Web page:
In the days when finding Pokémon, addressing Facebook challenges, sending Good Morning messages on What’s app groups weren’t tasks that required our immediate and utmost attention, life appeared easy. There was nothing that our country could offer in terms of entertainment in the early 90s. Globalization and privatisation were yet to display their economic and social might.
In such a scenario, weekends were joyous days that we looked forward to, not for the ‘make my trip getaways’ but because they brought with it – ‘the joy of nothingness’. Weekends were a break from tedious school routines, a time to catch up with friends, play, get hurt, fight with siblings, complete school assignments and all this in the tiny confines of our rooms. Even further surprises came in the form of holidays ‘otherwise’ (national, festival, religious, bank etc.). Holidays that our country is so generously bestowed with.
I always waited for the 15th of August. It was one of the first holidays that came along soon after the start of our school session. While my friends eagerly jostled to find their way in the Independence Day celebrations at school, I merely basked in the jingoistic overtones of the day by indulging in everything mundane (the joy of nothingness!).
This joy of nothingness on our nation’s Independence Day continued until I chanced upon Richard Attenborough’s GANDHI. One of those films, quite proudly, telecasted by DD on every national holiday. “Don’t run around the house and sit down and watch what Gandhiji has done for our nation” was how my mother lured me into watching the movie.
And so it began, the journey of a man so closely intertwined with the fate of his countrymen. Silence prevailed in the house until Godse’s gunshots provided a rude awakening. The film had left an impact, a deep one, and Attenborough had done his job!
I thought about the film. The first time, several times after that, and continue to do so even now. It served as an inspiration, invoked not by Gandhi, the Mahatma, and the exceptional nature of our nation’s freedom struggle, but the manner in which the film was made.
GANDHI was Attenborough’s dream project that began after he received a phone call from an Indian Diplomat in the UK, urging him to make a film on Mohandas Karamchand Gandhi. The idea, that emerged in the early 60s, received Nehru’s encouragement and support. Despite being backed by the Prime minister himself, the film got rolling years (18 it is!) after the idea was first conceived. And there began a monumental task of (re) creating the life of a man who was a Mahatma, for some, and for some, Bapu.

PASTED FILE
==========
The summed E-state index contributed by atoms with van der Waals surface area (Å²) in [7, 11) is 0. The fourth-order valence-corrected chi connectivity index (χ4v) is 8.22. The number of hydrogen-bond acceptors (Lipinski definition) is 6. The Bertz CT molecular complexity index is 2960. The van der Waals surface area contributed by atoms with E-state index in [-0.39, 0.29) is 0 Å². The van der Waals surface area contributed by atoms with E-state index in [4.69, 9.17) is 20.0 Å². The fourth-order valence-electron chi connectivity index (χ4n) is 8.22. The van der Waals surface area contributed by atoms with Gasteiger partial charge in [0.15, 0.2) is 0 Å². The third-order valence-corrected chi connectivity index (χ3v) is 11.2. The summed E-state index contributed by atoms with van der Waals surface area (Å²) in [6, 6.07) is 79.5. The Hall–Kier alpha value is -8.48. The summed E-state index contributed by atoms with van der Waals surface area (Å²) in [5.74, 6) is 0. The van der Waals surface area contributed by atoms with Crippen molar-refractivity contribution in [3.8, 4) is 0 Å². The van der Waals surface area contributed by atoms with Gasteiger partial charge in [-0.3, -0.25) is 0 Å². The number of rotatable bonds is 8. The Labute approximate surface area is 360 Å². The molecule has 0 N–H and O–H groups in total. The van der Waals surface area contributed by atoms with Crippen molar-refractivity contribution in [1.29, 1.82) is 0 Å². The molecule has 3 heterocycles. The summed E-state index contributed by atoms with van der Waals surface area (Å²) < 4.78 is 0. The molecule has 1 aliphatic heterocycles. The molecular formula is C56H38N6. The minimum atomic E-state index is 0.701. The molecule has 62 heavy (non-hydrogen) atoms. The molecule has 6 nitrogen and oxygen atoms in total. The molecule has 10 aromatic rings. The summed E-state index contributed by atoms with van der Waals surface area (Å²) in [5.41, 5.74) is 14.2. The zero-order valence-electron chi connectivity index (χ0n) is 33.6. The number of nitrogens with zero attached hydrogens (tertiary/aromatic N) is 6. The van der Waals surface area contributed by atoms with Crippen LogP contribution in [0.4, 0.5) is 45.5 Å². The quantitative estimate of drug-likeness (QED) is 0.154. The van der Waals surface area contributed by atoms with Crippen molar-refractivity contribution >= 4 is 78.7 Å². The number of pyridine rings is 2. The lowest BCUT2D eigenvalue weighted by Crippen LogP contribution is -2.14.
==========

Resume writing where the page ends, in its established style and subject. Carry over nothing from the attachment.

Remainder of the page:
Biopics are not easy and require intense research and for GANDHI, this came in the form of trunks filled with books. Books written on Gandhi and India’s history of the freedom struggle. In an interview, Rohini Hattangadi, who essayed the role of Kasturba mentioned, that every time there was a query on a certain historical fact, sometimes as small as ‘whether Gandhi wore a Janeyu or a string of Khadi around his neck, what was his caste, how did he walk’, the book trunk and a an expert came to the rescue. What followed was hours of research unearthing answers to the insurmountable questions that the cast and crew were confronted with at every stage of filming. (A tip which could perhaps be used by some of our film makers – that period films require serious research and not just dramatic sets and dance numbers)
This research translated on the screen through the remarkable performances by Ben Kingsley, Saeed Jaffrey, Roshan Seth and a plethora of budding actors, who were either students of the prestigious National School of Drama or were at the start of their acting careers. These included – Amrish Puri, Alok Nath, Om Puri, Mohan Agashe, Pankaj Kapur, Neena Gupta, Supriya Pathak, Alyque Padamsee and many more! One can’t also miss Ravi Shankar’s melodious music.These efforts culminated in 8 Oscar wins and of course worldwide appreciation.
I wake up to GANDHI every Independence Day (or even Republic Day or Gandhi Jayanti). How Gandhi, the person, has influenced me, are writings reserved for another blog. However, GANDHI, the film kindles a unique spirit. It urges me to think, of the man and his times. It instills within me a sense of tenacity, to achieve a form of perfection that is not just backed by material comforts but by passion, spiritual connect to the subject at hand and of course the willingness to get to the crux of the matter.
So, if you’ve not yet given in to the pleasures of the long weekend, then wake up to GANDHI this Independence Day, not to revel in the spirit of patriotism, but simply to get inspired by a masterpiece!